I think the solution here is to recognize that "secondary" has an implied affect on attack bonus and str bonus for natural attacks. Making something a "secondary" natural attack grants -5 to attack and half str bonus to dmg. However, by invoking "secondary" instead of stating the attack penalty and str bonus change directly it avoids stacking the attack penalty if the weapon was already a secondary attack. Meaning that a wing attack would not end up at a -10 bonus when used in combination with a manufactured weapon.

The design intent seems to, pretty clearly, be that natural weapons have a -5 attack penalty and half str bonus to dmg when used with manufactured weapons. The wording of the rules seems to be aimed at avoiding over-penalizing secondary natural attacks.


Has there been any mention regarding whether the new classes will be receiving any Mythic support?


If you want to make the familiar available why not make it available through the arcane bloodline as well. You could forbid the bonded item if desired (though I don't feel it is an overpowered choice). I just want reiterate how poor of a choice Hand of the Apprentice is for a 1/2 BAB class and it relies on STR for dmg.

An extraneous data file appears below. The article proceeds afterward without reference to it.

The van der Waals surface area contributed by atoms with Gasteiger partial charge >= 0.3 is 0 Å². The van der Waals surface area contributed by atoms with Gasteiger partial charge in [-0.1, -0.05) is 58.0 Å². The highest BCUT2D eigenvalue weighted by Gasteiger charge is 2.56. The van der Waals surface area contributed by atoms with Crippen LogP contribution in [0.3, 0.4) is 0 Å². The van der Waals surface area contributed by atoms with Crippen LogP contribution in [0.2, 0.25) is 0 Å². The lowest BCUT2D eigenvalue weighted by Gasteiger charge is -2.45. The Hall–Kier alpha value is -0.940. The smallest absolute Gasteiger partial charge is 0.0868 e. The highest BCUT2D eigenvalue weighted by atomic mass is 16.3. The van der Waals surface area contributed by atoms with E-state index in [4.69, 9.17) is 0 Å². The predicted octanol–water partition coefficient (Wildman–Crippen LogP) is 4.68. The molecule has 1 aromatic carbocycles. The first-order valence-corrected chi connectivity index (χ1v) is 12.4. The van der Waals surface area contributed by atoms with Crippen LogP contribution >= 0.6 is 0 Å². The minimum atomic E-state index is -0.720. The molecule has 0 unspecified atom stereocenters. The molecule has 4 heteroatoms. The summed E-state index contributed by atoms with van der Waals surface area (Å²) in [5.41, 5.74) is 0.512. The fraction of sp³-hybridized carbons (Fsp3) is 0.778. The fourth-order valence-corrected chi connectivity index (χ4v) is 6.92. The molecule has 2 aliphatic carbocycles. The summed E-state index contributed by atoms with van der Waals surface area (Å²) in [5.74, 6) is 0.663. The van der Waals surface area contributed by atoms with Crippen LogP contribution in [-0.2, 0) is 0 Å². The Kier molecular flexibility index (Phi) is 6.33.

I would like to see an exploit which changes a single target spell with an ongoing effect (and possibly also harmless) to a communal version. So, you could convert mount to communal mount by expending points.

Also, could we get some way to attain immortality similar to the Wizard Arcane Discovery?


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So, I have noticed that there is almost no reason to have any measurable CHA for the arcanist. Certain blast exploits and the bloodline power are the only abilities I see which key off of CHA. I doubt many will bother with getting enough CHA to bother with the blast exploits which are CHA based saves. I feel the Arcanist needs more reason for CHA or to just swap the saves to INT.